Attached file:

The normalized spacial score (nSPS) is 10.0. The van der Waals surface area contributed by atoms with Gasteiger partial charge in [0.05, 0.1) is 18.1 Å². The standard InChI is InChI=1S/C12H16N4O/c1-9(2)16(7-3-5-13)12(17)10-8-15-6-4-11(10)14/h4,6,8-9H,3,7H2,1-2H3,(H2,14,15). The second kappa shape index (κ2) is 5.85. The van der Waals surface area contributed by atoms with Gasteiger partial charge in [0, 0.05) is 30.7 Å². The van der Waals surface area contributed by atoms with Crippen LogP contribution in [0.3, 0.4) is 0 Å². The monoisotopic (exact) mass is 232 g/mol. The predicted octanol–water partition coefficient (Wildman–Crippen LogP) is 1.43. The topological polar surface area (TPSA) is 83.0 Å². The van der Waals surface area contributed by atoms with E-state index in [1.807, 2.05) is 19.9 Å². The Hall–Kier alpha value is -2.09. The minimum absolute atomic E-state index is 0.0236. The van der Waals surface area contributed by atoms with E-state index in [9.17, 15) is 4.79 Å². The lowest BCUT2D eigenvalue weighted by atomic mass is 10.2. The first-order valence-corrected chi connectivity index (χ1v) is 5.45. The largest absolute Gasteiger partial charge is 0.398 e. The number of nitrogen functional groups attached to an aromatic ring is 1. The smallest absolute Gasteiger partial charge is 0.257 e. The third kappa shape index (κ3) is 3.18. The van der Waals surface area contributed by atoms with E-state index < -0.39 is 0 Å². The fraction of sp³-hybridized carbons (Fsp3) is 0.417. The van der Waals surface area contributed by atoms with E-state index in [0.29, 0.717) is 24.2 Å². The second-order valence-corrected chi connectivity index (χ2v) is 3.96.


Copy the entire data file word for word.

The normalized spacial score (nSPS) is 10.0. The van der Waals surface area contributed by atoms with Gasteiger partial charge in [0.05, 0.1) is 18.1 Å². The standard InChI is InChI=1S/C12H16N4O/c1-9(2)16(7-3-5-13)12(17)10-8-15-6-4-11(10)14/h4,6,8-9H,3,7H2,1-2H3,(H2,14,15). The second kappa shape index (κ2) is 5.85. The van der Waals surface area contributed by atoms with Gasteiger partial charge in [0, 0.05) is 30.7 Å². The van der Waals surface area contributed by atoms with Crippen LogP contribution in [0.3, 0.4) is 0 Å². The monoisotopic (exact) mass is 232 g/mol. The predicted octanol–water partition coefficient (Wildman–Crippen LogP) is 1.43. The topological polar surface area (TPSA) is 83.0 Å². The van der Waals surface area contributed by atoms with E-state index in [1.807, 2.05) is 19.9 Å². The Hall–Kier alpha value is -2.09. The minimum absolute atomic E-state index is 0.0236. The van der Waals surface area contributed by atoms with E-state index in [9.17, 15) is 4.79 Å². The lowest BCUT2D eigenvalue weighted by atomic mass is 10.2. The first-order valence-corrected chi connectivity index (χ1v) is 5.45. The largest absolute Gasteiger partial charge is 0.398 e. The number of nitrogen functional groups attached to an aromatic ring is 1. The smallest absolute Gasteiger partial charge is 0.257 e. The third kappa shape index (κ3) is 3.18. The van der Waals surface area contributed by atoms with E-state index < -0.39 is 0 Å². The fraction of sp³-hybridized carbons (Fsp3) is 0.417. The van der Waals surface area contributed by atoms with E-state index in [0.29, 0.717) is 24.2 Å². The second-order valence-corrected chi connectivity index (χ2v) is 3.96.